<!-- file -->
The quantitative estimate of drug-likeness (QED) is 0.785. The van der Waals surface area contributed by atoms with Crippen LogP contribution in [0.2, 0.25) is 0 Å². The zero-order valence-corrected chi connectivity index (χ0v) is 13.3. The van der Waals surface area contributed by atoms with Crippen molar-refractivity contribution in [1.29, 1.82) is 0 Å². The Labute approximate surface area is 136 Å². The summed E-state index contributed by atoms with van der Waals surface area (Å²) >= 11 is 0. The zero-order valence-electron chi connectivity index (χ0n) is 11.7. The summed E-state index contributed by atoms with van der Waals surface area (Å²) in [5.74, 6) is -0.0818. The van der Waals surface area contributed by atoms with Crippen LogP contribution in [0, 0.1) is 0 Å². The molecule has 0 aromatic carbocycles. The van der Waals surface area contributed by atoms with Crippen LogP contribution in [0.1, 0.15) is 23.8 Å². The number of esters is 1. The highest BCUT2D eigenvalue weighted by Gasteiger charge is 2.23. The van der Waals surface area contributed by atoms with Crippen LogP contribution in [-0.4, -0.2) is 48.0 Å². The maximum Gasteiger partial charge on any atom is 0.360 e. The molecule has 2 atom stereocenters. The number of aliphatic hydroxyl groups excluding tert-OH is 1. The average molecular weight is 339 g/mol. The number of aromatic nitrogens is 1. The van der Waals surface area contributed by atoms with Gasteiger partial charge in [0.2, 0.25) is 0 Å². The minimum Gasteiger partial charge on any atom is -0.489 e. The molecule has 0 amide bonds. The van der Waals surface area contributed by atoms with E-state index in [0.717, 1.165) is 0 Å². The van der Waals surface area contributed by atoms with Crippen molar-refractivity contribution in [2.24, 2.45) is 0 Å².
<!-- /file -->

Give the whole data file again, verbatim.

The quantitative estimate of drug-likeness (QED) is 0.785. The van der Waals surface area contributed by atoms with Crippen LogP contribution in [0.2, 0.25) is 0 Å². The zero-order valence-corrected chi connectivity index (χ0v) is 13.3. The van der Waals surface area contributed by atoms with Crippen molar-refractivity contribution in [1.29, 1.82) is 0 Å². The Labute approximate surface area is 136 Å². The summed E-state index contributed by atoms with van der Waals surface area (Å²) >= 11 is 0. The zero-order valence-electron chi connectivity index (χ0n) is 11.7. The summed E-state index contributed by atoms with van der Waals surface area (Å²) in [5.74, 6) is -0.0818. The van der Waals surface area contributed by atoms with Crippen LogP contribution in [0, 0.1) is 0 Å². The molecule has 0 aromatic carbocycles. The van der Waals surface area contributed by atoms with Crippen LogP contribution in [0.1, 0.15) is 23.8 Å². The number of esters is 1. The highest BCUT2D eigenvalue weighted by Gasteiger charge is 2.23. The van der Waals surface area contributed by atoms with Crippen LogP contribution in [-0.4, -0.2) is 48.0 Å². The maximum Gasteiger partial charge on any atom is 0.360 e. The molecule has 2 atom stereocenters. The number of aliphatic hydroxyl groups excluding tert-OH is 1. The average molecular weight is 339 g/mol. The number of aromatic nitrogens is 1. The van der Waals surface area contributed by atoms with Gasteiger partial charge in [0.2, 0.25) is 0 Å². The minimum Gasteiger partial charge on any atom is -0.489 e. The molecule has 0 amide bonds. The van der Waals surface area contributed by atoms with E-state index in [0.717, 1.165) is 0 Å². The van der Waals surface area contributed by atoms with Crippen molar-refractivity contribution in [2.24, 2.45) is 0 Å².